Is Alcohol Forbidden in Islam?

In many discussions I have witnessed regarding the subject of alcohol, the conclusion predominantly is that it has been `forbidden` or that it is `off-limits` regardless if the person debating is a follower of the Hadiths or is researching based on the laws of the Quran only.

This short article will attempt to put an end to the questions and debates on this issue by analyzing the straightforward verses relating to alcohol in the Quran:

"O you who believe, do not approach the Salat while you are intoxicated, until you know what you are saying. Nor if you have had intercourse, unless travelling, until you bathe. And if you are ill, or traveling, or one of you has excreted feces, or you had sexual contact with the women, and could not find water, then you shall select from the clean soil; you shall wipe your faces and hands. God is Pardoning, Forgiving." (4:43)

"O you who believe, intoxicants, and gambling, and altars, and arrows of chance are tools of affliction used by the devil. You shall avoid him so that you may be successful." (5:90) 

"They ask you about intoxicants and gambling. Say: “In them is great harm, and a benefit for the people; but their harm is greater than their benefit.” And they ask you how much are they to give, Say: “The excess.” It is thus that God clarifies for you the revelations that you may think." (2:219)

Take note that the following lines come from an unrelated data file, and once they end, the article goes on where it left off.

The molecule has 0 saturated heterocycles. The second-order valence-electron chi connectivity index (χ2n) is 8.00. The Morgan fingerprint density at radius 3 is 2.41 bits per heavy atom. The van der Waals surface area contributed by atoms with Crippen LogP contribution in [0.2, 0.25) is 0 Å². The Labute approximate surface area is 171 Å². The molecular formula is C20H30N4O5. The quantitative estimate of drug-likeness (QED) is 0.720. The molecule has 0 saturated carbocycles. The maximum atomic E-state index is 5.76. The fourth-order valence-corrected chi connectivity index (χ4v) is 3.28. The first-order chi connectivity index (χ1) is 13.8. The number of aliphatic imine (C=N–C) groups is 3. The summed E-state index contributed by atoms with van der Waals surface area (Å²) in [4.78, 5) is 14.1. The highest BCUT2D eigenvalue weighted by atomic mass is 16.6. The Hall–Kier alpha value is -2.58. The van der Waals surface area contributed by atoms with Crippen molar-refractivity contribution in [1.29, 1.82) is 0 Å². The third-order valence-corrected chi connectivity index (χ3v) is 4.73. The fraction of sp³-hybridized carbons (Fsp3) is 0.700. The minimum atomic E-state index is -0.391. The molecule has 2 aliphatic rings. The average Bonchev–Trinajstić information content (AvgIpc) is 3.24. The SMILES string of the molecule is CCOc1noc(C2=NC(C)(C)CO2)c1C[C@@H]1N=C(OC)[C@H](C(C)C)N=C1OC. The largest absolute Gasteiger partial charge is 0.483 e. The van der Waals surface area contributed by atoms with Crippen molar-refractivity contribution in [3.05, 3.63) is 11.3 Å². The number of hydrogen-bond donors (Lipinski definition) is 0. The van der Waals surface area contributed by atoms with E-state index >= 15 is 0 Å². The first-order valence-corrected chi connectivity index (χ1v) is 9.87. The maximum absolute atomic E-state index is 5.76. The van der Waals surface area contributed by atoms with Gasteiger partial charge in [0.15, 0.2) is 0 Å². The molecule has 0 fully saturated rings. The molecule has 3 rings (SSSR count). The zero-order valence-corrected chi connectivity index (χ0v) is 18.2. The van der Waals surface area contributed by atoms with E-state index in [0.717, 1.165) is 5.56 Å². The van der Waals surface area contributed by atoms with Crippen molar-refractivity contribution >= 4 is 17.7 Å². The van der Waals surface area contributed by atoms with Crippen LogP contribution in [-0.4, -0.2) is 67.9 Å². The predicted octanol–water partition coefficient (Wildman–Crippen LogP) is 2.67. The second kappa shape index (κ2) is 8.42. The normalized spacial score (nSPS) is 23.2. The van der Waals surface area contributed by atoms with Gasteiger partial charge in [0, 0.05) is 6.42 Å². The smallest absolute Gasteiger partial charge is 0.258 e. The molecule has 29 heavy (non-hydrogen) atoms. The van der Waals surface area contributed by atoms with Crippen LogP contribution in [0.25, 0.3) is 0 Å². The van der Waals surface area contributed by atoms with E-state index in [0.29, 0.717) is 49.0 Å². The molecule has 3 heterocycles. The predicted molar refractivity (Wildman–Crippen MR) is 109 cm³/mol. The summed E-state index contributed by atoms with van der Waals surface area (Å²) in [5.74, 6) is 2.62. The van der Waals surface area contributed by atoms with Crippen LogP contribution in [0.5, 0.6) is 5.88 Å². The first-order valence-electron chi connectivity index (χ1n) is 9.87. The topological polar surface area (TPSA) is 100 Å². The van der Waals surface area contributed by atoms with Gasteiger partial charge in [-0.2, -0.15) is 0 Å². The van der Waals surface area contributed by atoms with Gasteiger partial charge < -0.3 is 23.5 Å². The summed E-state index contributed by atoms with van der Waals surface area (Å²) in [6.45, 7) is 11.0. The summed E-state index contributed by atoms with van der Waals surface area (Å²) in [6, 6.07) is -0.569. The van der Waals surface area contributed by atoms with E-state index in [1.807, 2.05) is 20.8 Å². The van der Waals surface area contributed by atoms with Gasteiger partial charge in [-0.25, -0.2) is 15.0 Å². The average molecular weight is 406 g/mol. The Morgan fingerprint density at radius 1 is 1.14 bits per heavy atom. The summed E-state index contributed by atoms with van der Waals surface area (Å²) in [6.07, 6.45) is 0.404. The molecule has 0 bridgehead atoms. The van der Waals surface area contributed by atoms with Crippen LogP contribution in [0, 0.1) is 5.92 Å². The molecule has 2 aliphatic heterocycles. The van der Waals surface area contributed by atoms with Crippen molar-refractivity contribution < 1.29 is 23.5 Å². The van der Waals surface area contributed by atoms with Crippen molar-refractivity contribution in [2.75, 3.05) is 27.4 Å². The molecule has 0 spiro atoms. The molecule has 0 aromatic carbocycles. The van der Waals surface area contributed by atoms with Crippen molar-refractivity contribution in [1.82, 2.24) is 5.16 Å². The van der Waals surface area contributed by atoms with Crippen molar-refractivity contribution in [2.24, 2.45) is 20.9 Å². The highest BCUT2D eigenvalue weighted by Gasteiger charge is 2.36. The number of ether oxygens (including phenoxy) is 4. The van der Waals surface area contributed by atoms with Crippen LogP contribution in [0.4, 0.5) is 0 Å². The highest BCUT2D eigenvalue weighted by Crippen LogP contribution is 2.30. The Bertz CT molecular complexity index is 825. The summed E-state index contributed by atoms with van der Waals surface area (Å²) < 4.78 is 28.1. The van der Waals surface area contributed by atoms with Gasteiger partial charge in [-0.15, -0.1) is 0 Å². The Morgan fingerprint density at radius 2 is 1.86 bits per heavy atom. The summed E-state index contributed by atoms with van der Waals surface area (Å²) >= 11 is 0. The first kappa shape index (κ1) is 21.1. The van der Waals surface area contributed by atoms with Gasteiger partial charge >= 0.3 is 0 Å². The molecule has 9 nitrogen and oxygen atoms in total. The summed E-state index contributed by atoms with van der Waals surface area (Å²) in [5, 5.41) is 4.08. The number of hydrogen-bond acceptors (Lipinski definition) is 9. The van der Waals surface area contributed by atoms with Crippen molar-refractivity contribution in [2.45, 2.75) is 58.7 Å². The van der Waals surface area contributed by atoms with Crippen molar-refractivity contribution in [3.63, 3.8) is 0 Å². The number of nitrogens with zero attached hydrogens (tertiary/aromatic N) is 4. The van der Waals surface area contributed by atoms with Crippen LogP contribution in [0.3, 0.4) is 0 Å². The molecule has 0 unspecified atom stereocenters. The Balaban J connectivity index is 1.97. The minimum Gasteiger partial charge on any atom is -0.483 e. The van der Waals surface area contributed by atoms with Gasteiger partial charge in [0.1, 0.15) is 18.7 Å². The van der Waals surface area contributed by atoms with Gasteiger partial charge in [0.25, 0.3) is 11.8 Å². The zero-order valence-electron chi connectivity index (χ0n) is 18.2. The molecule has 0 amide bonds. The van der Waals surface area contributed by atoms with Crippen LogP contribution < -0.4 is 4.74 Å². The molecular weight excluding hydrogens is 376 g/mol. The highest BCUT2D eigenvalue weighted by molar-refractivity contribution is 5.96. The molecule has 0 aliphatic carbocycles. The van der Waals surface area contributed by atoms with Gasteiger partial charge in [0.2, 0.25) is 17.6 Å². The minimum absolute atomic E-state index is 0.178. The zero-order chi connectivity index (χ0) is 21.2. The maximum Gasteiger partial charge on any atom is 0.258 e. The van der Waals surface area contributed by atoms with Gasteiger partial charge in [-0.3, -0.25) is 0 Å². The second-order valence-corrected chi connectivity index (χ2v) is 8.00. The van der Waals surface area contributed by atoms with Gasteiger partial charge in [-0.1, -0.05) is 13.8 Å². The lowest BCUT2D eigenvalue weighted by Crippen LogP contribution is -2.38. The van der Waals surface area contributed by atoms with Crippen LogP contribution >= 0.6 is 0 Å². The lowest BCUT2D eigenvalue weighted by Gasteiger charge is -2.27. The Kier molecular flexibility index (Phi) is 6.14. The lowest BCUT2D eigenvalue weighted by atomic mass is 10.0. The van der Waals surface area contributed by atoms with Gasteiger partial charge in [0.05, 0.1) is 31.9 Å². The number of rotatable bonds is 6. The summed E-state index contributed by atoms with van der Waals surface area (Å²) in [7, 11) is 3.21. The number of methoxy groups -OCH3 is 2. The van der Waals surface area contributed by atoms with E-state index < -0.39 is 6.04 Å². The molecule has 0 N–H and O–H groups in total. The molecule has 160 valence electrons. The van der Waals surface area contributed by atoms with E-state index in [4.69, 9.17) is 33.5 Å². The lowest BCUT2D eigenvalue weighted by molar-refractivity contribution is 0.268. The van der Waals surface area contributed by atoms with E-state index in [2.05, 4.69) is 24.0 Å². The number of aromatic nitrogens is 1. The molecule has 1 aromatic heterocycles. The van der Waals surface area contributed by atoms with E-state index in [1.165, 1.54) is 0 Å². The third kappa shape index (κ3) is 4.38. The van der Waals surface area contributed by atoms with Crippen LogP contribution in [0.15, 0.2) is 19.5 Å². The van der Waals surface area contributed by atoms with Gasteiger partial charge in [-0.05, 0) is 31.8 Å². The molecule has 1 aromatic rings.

"And from the fruits of the palm trees and the grapes you make wine and a good provision. In that is a sign for a people who comprehend." (16:67)

"Is the example of Paradise; that the righteous have been promised with rivers of pure water, and rivers of milk whose taste does not change, and rivers of wine that are delicious for the drinkers, and rivers of strained honey, and for them in it are all kinds of fruits, and a forgiveness from their Lord; like that of those who abide in the Fire, and are given to drink boiling water that cuts-up their intestines?" (47:15)

The usual arguments presented on this subject are listed below with their relevant responses:

Argument # 1: Alcohol is `haram/forbidden`

This statement is usually uttered by followers of the Hadith or Ulema with no ability to provide direct evidence from the Quran. This statement is based on no knowledge or research as the Quran is very explicit in the items that are `haram` (see verse 5:3 for an example of how forbidden items are directly stated).

When confronted with obvious contradictions to their statement such as the verse (see 4:43) stating that Salat is not to be approached if a person is intoxicated, they will go into a spin that alcohol was permitted at the beginning of the Quran`s revelation as God did not want to scare people away from the new religion (God had no problem ripping the very fabric of their social and political and religious lives, but did not want to upset people by taking away their drink!). And that when Islam was established, God went ahead and forbade it.

Argument # 2: God tells us that alcohol  is `to be avoided` which is far stronger than being `haram/forbidden`.